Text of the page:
Lyft is a platform-technology company, offering more than ride-hailing.

Photograph by Don Emmert/AFP via Getty Images

It is said that fortune favors the bold. And J.P. Morgan’s opinion on
Lyft
stock qualifies as bold.

The bank calls the ride-hailing startup a top internet pick—comparing Lyft (ticker: LYFT) to the likes of
Amazon.com
(AMZN) and
Match
(MTCH). Analyst Doug Anmuth has an $85 price target for the shares, up about 100% from recent levels.

Anmuth covers internet stocks. Besides Lyft, his other top picks are
Facebook
(FB), Amazon, and
Netflix
(NFLX). (The list reminds Barron’s of the old Sesame Street game: Which one of these things doesn’t belong?)

Of course, Lyft is a platform-technology company. It offers more services than just ride-hailing. Consumers can access scooters and see public transit options on its mobile app. Lyft peer
Uber Technologies
(UBER) also offers delivery services and is trying to disrupt the truck brokerage business, the turf of firms such as
C.H. Robinson Worldwide
(CHRW).

Still, as the move into truck brokerage illustrates, Lyft and Uber are transportation companies. Lyft, for instance, partners with auto parts suppliers such as
Aptiv
(APTV). Traditional car makers such as
General Motors
(GM) and
Ford Motor
(F) are trying to beat them to the punch of delivering on-demand, driverless transportation, investing in robotaxi services or new mobility options of their own.

“Lyft reported significantly better than expected revenue and [operating earnings], as it continues to take share of an increasingly rational U.S. ride-share market,” wrote Anmuth in a Friday research report reviewing third-quarter earnings for his coverage list. He is focused on Lyft’s path to profitability.

That’s sensible. Still, his other big takeaways from third-quarter earnings are a little jarring—at least for automotive investors. He says cloud computing is getting more competitive and that changes to how Google search operates are affecting companies such as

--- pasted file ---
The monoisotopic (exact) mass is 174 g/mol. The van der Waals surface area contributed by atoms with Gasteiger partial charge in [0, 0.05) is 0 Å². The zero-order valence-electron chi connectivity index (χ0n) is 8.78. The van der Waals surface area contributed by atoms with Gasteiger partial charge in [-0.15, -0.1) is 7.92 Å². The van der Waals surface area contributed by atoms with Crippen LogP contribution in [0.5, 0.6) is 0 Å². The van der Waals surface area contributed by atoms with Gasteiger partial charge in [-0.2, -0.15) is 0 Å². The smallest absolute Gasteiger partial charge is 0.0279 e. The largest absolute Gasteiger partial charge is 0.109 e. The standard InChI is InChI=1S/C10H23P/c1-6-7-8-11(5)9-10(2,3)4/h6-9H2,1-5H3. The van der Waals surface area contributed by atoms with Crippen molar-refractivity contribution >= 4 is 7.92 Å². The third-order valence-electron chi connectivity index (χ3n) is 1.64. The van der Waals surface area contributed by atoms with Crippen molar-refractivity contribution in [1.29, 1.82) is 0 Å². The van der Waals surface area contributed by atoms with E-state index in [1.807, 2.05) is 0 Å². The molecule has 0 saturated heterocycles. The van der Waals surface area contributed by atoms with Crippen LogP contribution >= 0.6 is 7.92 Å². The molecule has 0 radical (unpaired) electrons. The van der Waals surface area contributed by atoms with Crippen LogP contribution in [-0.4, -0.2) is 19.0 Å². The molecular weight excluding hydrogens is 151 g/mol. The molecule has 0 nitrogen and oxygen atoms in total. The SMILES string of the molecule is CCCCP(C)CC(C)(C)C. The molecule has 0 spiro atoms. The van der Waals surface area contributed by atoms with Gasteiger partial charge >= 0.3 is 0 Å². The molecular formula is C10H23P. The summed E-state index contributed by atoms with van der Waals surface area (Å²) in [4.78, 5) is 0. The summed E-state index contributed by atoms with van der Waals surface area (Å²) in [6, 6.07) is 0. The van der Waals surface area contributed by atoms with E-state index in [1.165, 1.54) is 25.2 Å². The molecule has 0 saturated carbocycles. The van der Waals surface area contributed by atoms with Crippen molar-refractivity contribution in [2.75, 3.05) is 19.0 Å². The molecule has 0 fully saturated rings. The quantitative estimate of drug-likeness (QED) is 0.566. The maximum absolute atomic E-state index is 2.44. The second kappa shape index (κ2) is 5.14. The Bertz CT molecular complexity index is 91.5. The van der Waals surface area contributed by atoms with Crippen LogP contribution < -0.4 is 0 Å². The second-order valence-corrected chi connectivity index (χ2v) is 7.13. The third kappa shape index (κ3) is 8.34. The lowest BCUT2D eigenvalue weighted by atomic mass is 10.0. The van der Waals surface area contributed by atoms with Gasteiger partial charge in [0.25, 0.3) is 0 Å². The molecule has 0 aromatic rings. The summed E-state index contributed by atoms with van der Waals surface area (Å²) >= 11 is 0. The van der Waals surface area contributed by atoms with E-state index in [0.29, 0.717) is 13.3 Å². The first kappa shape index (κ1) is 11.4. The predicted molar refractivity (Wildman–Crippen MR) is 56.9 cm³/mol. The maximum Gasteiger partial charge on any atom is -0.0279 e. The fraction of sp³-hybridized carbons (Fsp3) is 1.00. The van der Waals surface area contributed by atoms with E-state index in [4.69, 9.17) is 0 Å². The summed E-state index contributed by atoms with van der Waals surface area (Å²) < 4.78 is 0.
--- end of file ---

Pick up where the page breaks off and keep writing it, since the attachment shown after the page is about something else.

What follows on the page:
Yelp
(YELP).

Anmuth isn’t alone in liking Lyft stock. About two-thirds of analysts covering the company rate shares the equivalent of Buy, better than the 55% average for stocks in the
Dow Jones Industrial Average.
Lyft is a consensus Buy on Wall Street.

But there is a stark divide. Tech analysts akin to Anmuth love Lyft and car analysts don’t.

More than 70% of the internet or technology analysts Barron’s identified rate Lyft shares at Buy. We could only find one car analyst who is that upbeat about the stock. The rest rate it the equivalent of Hold or Sell. (There are about twice as many tech analysts as car analysts following the stock.)

Investors researching stocks with disruptive technologies should be aware of this dynamic. The electric-vehicle maker
Tesla
(TSLA) is another example. For the most part, tech analysts like Tesla stock and car people don’t.

Technology analysts are far more comfortable with companies that have high growth rates and bottom-line losses. Car analysts, on the other hand, are used to looking at brutal competition and earnings volatility derived from the business cycle.

In the long run, for Anmuth’s bullish call to be correct. Lyft will have to demonstrate an ability to generate much smaller losses—and even profits in coming quarters. Profits, however, have been a challenge for the ride-hailers. Wall Street consensus estimates don’t indicate that Lyft will earn a net profit in any quarter through 2021.

Lyft shares have fallen about 41% since their late-March initial public offering, priced at $72 a share. The
S&P 500,
for comparison, is up about 8.6% over the same span.

Write to Al Root at allen.root@dowjones.com

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